Memories of the Fifties

[by Michael Smallman, 1947-1952]

     I started my school life at Shelthorpe Primary School in 1941, and at that time lived in our family home in Tuckers Road, Loughborough. I would walk to school each day through Burton Walks and look with envy at the boys who attended LGS, and further looked in awe at the wonderful school buildings, for even at the tender age of 8 or 9, I felt that the buildings were steeped in history. To see the school masters walking around the grounds with their gowns flowing in the wind made me think to myself, would I ever have the chance to attend such a school. My parents certainly could not afford the fees to send me privately for our family consisted of Mum, Dad and four children. However, because, thank God, the elevn plus system was in being at that time, it turned out that my sister, my brother and myself gained an 11 plus scholarship and the three of us attended the Endowed Schools.

     My first experience of meeting the then Headmaster, Mr. S.R.Pullinger, was while I was still at Shelthorpe Primary School. I was ordered to attend an interview with SRP as part of the process of selection for 11-plus candidates. I remember going into Tom Fielding's office, the Head of Shelthorpe School, and standing before this man about whom I had heard so many stories of his strict discipline and how he ran LGS and commanded so much respect from his staff and schoolboys. I thought how could this be, he was so small in stature, so thin, his complexion was sallow, he was wearing rim-less spectacles, and at my tender age of ten years old, and the war having just finished, he reminded me of the photographs of an SS officer that I had seen in the newspapers. This memory is so vivid of meeting this man for the first time, whereas previously I had only seen him at a distance from my daily journey through Burton Walks. However, within minutes I felt at ease, his quiet gentle reassuring manner of conducting the interview made it appear that I had known him for years. He asked me a variety of questions about my interests, my hobbies, my family life and my ambitions. I answered those questions in a plain and simple 10 year old schoolboy manner, said thank you Sir, and left the office. the next time I saw SRP was the day I started at the School in September 1947, when he addressed all the new boys in H1 and told them what was required of them, and that all members of the School were at all times ambassadors of the establishment. He said that boys of the School would be smartly dressed at all times, and although clothing rationing was still in being, the Head expected shoes to be polished and, wherever possible, grey trousers and coats were to be worn, and grey shirts with a School tie. The tie would be knotted with a standard knot, and 'Windsor' knots would not be allowed. Appearance would be clean and tidy, and whenever out of class, the School cap would be worn. A great deal of the clothing, tie, caps and school kit in general was available on a second hand basis through the school shop. Whenever a boy met a member of staff out of the school, the Headmaster informed us that we would "doff" our caps, greet the member of staff accordingly, and we would never eat food when in the streets. The school assembly each morning was held in H1, and when SRP entered the Hall and walked down the centre aisle the whole school was absolutely silent, you could hear a pin drop, the Headmaster was held in awe and respect.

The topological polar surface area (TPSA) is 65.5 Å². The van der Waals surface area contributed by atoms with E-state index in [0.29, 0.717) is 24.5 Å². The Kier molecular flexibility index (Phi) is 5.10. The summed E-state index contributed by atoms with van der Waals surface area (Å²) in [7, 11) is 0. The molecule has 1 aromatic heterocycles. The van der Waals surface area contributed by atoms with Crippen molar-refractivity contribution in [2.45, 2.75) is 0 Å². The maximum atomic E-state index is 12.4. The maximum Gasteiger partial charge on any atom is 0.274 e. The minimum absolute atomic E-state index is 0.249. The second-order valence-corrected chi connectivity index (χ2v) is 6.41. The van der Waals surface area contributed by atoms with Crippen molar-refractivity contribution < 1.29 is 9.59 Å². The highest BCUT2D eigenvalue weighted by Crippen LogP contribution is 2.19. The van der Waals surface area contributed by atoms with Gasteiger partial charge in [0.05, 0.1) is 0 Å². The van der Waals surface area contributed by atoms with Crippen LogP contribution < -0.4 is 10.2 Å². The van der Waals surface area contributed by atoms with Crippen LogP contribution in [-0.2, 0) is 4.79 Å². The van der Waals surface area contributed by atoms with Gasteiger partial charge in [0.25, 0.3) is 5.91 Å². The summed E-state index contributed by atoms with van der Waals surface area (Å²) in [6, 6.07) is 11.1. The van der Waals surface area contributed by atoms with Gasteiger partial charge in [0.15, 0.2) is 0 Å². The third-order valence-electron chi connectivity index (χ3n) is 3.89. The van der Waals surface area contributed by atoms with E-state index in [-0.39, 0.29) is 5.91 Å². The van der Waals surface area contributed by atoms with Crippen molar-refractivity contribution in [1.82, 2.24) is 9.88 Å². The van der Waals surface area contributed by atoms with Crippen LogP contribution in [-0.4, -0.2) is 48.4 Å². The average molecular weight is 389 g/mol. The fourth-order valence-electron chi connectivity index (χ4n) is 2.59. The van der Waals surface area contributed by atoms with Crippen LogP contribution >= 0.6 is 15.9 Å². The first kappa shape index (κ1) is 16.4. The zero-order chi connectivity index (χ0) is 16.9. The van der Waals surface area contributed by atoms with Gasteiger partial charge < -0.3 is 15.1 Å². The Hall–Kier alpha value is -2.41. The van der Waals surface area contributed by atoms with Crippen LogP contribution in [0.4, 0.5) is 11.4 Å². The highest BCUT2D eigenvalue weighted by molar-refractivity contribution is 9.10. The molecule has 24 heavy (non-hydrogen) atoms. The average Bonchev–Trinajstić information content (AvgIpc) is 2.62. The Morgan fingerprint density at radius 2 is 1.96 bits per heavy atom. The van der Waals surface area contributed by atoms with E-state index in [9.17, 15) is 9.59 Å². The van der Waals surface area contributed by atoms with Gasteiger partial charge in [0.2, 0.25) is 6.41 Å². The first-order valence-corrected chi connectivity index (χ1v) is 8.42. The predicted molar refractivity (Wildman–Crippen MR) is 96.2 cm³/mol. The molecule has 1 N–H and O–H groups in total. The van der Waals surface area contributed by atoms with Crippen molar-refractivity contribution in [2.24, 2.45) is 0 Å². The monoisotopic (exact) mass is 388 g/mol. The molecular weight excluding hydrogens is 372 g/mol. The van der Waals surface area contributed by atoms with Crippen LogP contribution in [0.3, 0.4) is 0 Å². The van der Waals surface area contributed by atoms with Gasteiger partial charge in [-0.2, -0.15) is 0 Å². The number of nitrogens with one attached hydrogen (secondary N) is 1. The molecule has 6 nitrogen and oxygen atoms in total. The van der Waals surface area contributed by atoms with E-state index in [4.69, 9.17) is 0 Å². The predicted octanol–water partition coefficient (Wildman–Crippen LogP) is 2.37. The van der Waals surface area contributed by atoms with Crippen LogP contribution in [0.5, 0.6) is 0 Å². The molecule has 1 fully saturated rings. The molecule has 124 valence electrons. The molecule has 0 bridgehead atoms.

My first form master was Mr. Trowbridge, my form room 3C in the Barrow Block. 'Honest Troe' as he was known was a kind, gentle, sincere man who taught mathematics with so much patience. He gave all his boys nick-names and always referred to them as such ; he would rarely call you by your surname as was the practice in the rest of the school. He always referred to me as "Small", and I felt a glow of affection when he called out, "Well, Small, what is the answer to the problem ?" It sounded so much more friendly than "Smallman".

     I remember in my first year or two that the school had a number of new teachers who had come straight out of the Forces and returned to their chosen profession after the war. Such names as Harry Bowen, Bill Redden, Don Wood and Johnnie Boston spring to mind. Johnnie Boston was as mad as a March hare. He had just been de-mobbed from the RAF as a pilot. He had a large 'wizard prang' moustache and a completely bald head, he was over six feet tall and constantly spoke to us in RAF slang. He was a total character, he taught geography and the highlight of his classes was that he would occasionally issue out the National Geographical Magazine. In those days photographs of scantily dressed foreign ladies was a sight to behold.

     My second form master was Ernie Foxon. You could see your face in the toecaps of his shoes. He insisted on a shoe parade each morning, and I remember on many occasions polishing the front of my shoes on the back of my trousers, but forgetting the heels of my shoes. Ernie Foxon never missed looking at the heels. If they were dirty more than twice a week, then a detention followed.